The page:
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My Son, the Spy

Yossi Elituv and Shimon Breitkopf

Yossi Cohen is smart, charismatic, and fearless — and the Mossad’s first shomer-Shabbos chief. But in this family, heroism comes in all colors.

Wednesday, June 01, 2016

It was an unforgettable Shabbos, an example of true Jewish heroism — the gevurah of a child who grew up in a home where ‘Jewish hero’ was part of his DNA,” says Aryeh Cohen, remembering the bar mitzvah Shabbos of his brave, inspiring grandson Yonatan. Reb Aryeh is the father of newly appointed Mossad head Yossi Cohen — the first shomer Shabbos Mossad chief since the secret-service institution was founded — and Yonatan is Yossi Cohen’s special son. Since infancy, Yonatan has suffered from cerebral palsy as a result of a premature birth with insufficient oxygen, but from his wheelchair, he’s done his father proud. He can’t walk, can’t read as he’s legally blind, and can’t write, but he finished school as a multilingual honors student, served in the IDF intelligence corps for several years, and recently married. We were sitting with Aryeh and Mina Cohen in their Jerusalem living room to hear about their son Yossi — the number-one man in Israel’s wide-ranging international security apparatus and former handler of an international ring of secret agents — but Yossi and Yonatan are really part of the same story. “Yonatan is the real hero,” Yossi Cohen told the press at the time of his recent appointment as Mossad chief.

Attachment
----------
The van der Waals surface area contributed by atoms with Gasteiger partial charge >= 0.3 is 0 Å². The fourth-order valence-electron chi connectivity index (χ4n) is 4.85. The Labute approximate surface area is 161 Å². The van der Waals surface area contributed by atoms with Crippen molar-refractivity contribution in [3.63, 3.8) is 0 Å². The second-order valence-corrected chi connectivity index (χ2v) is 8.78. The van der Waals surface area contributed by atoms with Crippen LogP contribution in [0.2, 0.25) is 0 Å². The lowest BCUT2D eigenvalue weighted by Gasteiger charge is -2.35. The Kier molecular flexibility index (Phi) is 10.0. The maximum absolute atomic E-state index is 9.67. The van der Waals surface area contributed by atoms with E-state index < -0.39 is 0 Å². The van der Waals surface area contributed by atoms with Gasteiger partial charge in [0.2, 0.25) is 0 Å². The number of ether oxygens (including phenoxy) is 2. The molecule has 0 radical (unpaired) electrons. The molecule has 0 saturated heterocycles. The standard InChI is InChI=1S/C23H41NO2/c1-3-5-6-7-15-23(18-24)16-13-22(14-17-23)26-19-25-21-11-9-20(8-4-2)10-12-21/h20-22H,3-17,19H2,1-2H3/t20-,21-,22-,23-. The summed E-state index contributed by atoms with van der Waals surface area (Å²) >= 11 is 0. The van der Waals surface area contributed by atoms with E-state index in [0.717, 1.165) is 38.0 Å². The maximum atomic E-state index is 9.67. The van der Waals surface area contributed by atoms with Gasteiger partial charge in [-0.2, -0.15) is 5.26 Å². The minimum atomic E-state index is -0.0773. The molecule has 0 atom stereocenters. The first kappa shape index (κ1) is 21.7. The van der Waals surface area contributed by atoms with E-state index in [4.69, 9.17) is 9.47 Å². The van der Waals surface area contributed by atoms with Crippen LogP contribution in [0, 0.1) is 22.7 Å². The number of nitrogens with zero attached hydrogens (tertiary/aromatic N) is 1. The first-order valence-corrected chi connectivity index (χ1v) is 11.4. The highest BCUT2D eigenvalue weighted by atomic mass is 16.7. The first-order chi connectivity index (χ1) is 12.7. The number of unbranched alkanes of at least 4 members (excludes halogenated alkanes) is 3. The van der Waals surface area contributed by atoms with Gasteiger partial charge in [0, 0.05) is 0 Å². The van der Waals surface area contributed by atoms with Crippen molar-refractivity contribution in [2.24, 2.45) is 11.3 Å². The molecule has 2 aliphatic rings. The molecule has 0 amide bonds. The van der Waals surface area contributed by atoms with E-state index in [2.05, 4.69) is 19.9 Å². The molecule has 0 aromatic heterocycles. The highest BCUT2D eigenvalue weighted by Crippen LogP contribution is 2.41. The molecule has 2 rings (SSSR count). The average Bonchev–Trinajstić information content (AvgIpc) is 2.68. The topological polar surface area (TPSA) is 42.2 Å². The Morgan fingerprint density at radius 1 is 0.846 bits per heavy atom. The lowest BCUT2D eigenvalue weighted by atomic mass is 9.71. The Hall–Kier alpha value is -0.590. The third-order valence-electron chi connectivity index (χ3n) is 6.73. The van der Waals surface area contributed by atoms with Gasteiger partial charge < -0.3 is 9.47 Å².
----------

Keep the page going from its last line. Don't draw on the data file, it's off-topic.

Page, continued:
Yonatan’s bar mitzvah was 16 years ago, but the senior Cohens still remember every detail. “Yossi was living in Vienna then, involved in some mission that of course we’ll never have any idea about,” says Mina Cohen, “and Yonatan was studying in a special school in Hungary. But he had no intention of giving up on any of the regular bar mitzvah ‘duties.’ Aryeh sent Yonatan a tape with the brachos and the haftarah with the trop. For months, Yonatan listened to the recording, refusing to give up until he knew every nuance by heart. “We all traveled to Vienna for the bar mitzvah,” Mrs. Cohen continues, “and it was a sight that makes me cry whenever I think about it. When it was time for Yonatan’s aliyah, Yossi and our other son Chaim came over to lift his wheelchair up to the bimah but Yonatan adamantly refused. ‘It’s not kavod haTorah to go in a wheelchair,’ Yonatan whispered to his father and his uncle. So the congregation waited while Yossi and Chaim held him from each side, and he actually forced himself into a standing position in front of the sefer Torah. He read like a real hero and there wasn’t a dry eye in the shul.” This isn’t just the story of one boy who decided not to let his physical handicap hold him back from moving forward. Rather, it symbolizes an entire family — a mitzvah-observing family that copes with all kinds of obstacles, that puts the security of the Holy Land before its own needs, and that refuses to be intimidated by lurking dangers when it comes to defending Jews. 


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